Last week a woman told me she adopted a dog from Scalawaggles Pet Rescue that had kennelcough and tapeworm.
She’s the second person who told me she adopted a sick dog from this rescue.
The other was Kayla Hanus. She told me she adopted a puppy with bronchopneumonia from Scalawaggles. The rescue eventually reimbursed her for roughly half of the $1400 she spent on vet care that saved his life.
The woman who contacted me recently said she and her husband adopted a cute 2-year-old mutt named Benny from Scalawaggles last December. According to her, Benny was “very skinny, reeked of urine, and was shedding pretty badly” at the adoption event.
BENNY HAD KENNEL COUGH AND TAPEWORM
As she and her husband left with Benny, Scalawaggles founder Sherry Halfon told her, “oh he might have been exposed to kennel cough, so we gave him a bordetella vaccine to be safe but he doesn’t have any symptoms.”
No reputable dog rescue would ever adopt out a dog that could have kennel cough. It would wait until it was sure the dog was healthy.
Within two hours of arriving at his new home, Benny “was hacking terribly, almost non stop.” Since the incubation period for kennel cough is about a week, Halfon most likely knew he had it when the couple adopted him.
A couple of days later the woman noticed white eggs in Benny’s stool. A vet exam showed that Benny had “an advanced case of tapeworm.” Benny was also infested with fleas.
BENNY INFECTED BEFORE ADOPTION
The incubation period for tapeworm after a dog ingests an infected flea is about 2-4 weeks. The vet also said he had an advanced case of tapeworm.
This means Benny could not have been infected after his adoption. It also means Scalawaggles probably never took him in for a vet check in Washington before the couple adopted him.
Benny also infected their other dog with kennel cough. They paid over $500 for a vet to treat the dog and monitor it for pneumonia.
BENNY NOT HOUSEBROKEN, HAD ANXIETY PROBLEMS
Benny had other problems that Halfon didn’t reveal to the adopters. She told them Benny was “90% housebroken” and only had “1-2” accidents in the 6 weeks the rescue had him.
But Benny was not housebroken. Not even close. He repeatedly peed on their carpet, rugs, and bed.
Eventually the couple had to leash him in the house or put him in his crate to prevent him from peeing everywhere.
Benny’s adopter also said he suffered from extreme anxiety:
“…I don’t believe for a second that this dog was inside a house while he was in their care for that 6 weeks. He was terrified of walking in or out of the kennel. He refused to go through any doorway regardless if it was inside or outside. We’d have to pick him up and carry him from room to room or nudge him through the doorways. (He eventually figured it out and started going through on his own). He was unable to walk on a leash. He was afraid of every noise in the house, everything from the dishwasher, to water running in the sink, to the vacuum going. This seems highly unusual if he’d spent the last 6 weeks inside a house, where these are everyday sounds.”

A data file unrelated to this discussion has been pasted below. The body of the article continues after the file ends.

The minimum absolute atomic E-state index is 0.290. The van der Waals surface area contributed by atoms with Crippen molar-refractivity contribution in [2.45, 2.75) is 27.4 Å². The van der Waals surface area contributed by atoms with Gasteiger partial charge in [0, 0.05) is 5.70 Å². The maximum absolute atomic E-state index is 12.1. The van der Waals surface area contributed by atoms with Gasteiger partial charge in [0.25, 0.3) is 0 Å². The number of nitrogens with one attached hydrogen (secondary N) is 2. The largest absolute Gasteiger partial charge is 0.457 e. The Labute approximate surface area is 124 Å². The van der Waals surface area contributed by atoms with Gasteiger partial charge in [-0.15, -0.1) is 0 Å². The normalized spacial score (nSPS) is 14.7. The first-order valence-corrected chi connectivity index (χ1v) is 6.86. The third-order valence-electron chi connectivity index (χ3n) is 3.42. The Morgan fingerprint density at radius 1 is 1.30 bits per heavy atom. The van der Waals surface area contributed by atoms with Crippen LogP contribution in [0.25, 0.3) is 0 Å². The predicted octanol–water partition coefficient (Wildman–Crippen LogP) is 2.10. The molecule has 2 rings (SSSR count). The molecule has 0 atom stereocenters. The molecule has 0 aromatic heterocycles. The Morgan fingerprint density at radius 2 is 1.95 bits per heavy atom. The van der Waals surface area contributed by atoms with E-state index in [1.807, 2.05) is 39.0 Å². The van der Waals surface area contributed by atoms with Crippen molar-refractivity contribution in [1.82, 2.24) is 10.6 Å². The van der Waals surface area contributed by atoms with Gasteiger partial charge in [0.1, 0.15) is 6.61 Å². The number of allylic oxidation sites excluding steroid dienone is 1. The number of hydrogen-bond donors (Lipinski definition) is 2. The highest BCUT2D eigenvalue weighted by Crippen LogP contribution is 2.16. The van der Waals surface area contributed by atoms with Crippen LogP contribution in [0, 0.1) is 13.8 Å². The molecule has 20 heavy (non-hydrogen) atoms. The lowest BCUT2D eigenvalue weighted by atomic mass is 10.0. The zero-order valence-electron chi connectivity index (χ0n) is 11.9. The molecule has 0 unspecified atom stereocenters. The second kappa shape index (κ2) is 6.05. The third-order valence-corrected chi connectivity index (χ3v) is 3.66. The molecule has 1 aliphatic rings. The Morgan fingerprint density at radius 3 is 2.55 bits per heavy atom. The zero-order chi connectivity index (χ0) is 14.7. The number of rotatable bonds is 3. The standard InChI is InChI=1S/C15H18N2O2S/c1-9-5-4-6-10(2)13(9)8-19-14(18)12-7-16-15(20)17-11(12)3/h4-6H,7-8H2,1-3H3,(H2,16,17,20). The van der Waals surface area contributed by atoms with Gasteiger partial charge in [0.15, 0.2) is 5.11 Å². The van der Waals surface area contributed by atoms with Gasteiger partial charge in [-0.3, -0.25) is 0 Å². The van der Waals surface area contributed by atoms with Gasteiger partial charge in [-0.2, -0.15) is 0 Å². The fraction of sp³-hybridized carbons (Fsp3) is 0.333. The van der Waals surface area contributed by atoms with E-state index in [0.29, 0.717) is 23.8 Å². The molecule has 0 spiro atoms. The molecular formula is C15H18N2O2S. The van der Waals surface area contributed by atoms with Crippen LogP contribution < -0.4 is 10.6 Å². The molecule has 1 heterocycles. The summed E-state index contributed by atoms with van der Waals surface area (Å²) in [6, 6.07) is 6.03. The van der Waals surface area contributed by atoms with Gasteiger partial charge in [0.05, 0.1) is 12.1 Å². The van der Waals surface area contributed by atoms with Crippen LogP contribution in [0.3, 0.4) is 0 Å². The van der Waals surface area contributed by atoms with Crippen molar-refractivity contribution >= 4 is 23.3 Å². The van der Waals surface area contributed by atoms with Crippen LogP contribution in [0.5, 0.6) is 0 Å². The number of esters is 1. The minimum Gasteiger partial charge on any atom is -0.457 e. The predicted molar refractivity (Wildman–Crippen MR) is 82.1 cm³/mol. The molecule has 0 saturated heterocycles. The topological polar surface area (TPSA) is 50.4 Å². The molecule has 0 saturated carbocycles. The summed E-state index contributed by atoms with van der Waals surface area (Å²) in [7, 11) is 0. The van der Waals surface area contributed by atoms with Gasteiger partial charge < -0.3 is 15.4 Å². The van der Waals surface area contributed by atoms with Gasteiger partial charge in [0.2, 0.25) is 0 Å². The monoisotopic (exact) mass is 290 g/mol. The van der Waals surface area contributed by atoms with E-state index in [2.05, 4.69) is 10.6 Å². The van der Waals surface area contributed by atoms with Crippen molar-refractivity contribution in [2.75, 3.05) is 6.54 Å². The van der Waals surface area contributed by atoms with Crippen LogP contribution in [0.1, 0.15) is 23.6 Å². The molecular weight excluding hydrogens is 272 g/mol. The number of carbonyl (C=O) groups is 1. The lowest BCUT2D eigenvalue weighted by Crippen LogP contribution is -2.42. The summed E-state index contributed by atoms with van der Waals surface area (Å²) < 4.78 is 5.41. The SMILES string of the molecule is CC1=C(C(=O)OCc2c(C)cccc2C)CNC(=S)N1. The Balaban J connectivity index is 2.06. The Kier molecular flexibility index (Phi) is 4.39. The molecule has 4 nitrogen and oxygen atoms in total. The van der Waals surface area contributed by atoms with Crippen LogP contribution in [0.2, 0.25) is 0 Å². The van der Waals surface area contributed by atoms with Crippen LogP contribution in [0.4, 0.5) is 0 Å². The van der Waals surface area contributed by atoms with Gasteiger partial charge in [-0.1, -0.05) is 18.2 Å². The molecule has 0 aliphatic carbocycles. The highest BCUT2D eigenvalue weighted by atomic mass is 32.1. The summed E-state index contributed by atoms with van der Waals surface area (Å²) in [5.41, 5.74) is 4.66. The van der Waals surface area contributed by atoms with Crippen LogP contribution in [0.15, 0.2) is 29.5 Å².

Benny’s uncontrollable urination and extreme anxiety eventually took a toll on his adopters. After about 6 weeks they returned him to Scalawaggles.
ADOPTERS TAKE FINANCIAL HIT
Benny ended up costing his adopters much more than his $400 adoption fee. They spent about $800 in medical bills for Benny and their dog that he infected. They spent another $250 to remove the urine stains/smell in their house.
Scalawaggles eventually gave them a $400 reimbursement, so they ended up losing $1000.
Adopting out sick dogs isn’t a new problem for Scalawaggles. I first heard about it in this email I received last June:
“There have been reports of Scalawaggles Pet Rescue adopting out sick pets. They have been known to have adopted out puppies with parvo in the past. They had an adoption event at the Benson Pet Pros in Renton 2 weeks ago and there have been pups that tested positive for kennel cough. One pup ended up with pneumonia. Sherry Halfon is the Founder and Director of this organization. There’s a rumor that she is running more of a puppy mill than a rescue.”
Ironically, the daughter of Benny’s adopters also got a sick dog from Scalawaggles:
“My daughter adopted a young dog a few months ago from there. The dog was extremely skinny,
reeked of urine, her hair was falling out, and she had kennel cough, who in turn gave it to my daughter’s other dog. I didn’t realize this had happened with my daughter’s dogs, until after we adopted a dog from there, about 6 weeks ago and I mentioned it to her.”
SCALAWAGLES RESCUE MUST STOP SELLING SICK DOGS
Most shady rescues with this problem bring in dogs from other states and adopt them quickly without medical exams or behavior assessments.
These dogs usually travel to Washington either together in crates or in close proximity to each other. One sick dog can infect all the other dogs on a transport, so the potential problems they cause can increase exponentially.
These dogs suffer needlessly from untreated health/behavior problems. Other dogs suffer when they contract contagious pathogens from these sick dogs. Adopters suffer financially by paying thousands of dollars for vet care Scalawaggles didn’t provide. They suffer emotionally because they must address the dog’s unexpected health and/or behavior problems and, in some cases, make the tough decision of returning the dog to a rescue.
The day after Benny’s adopters returned him to Scalawaggles, Halfon brought him to an adoption event to sell to another unsuspecting person. He’s still listed on their website with no mention of his anxiety and peeing problems.
Halfon and McGriff must stop recklessly bringing sick dogs into Washington and selling them to unsuspecting adopters. If they don’t, adopters will continue to rack up thousands of dollars in vet bills for treating the sick dogs they adopt. Their dogs will also continue to infect other dogs and needlessly suffer from untreated health problems.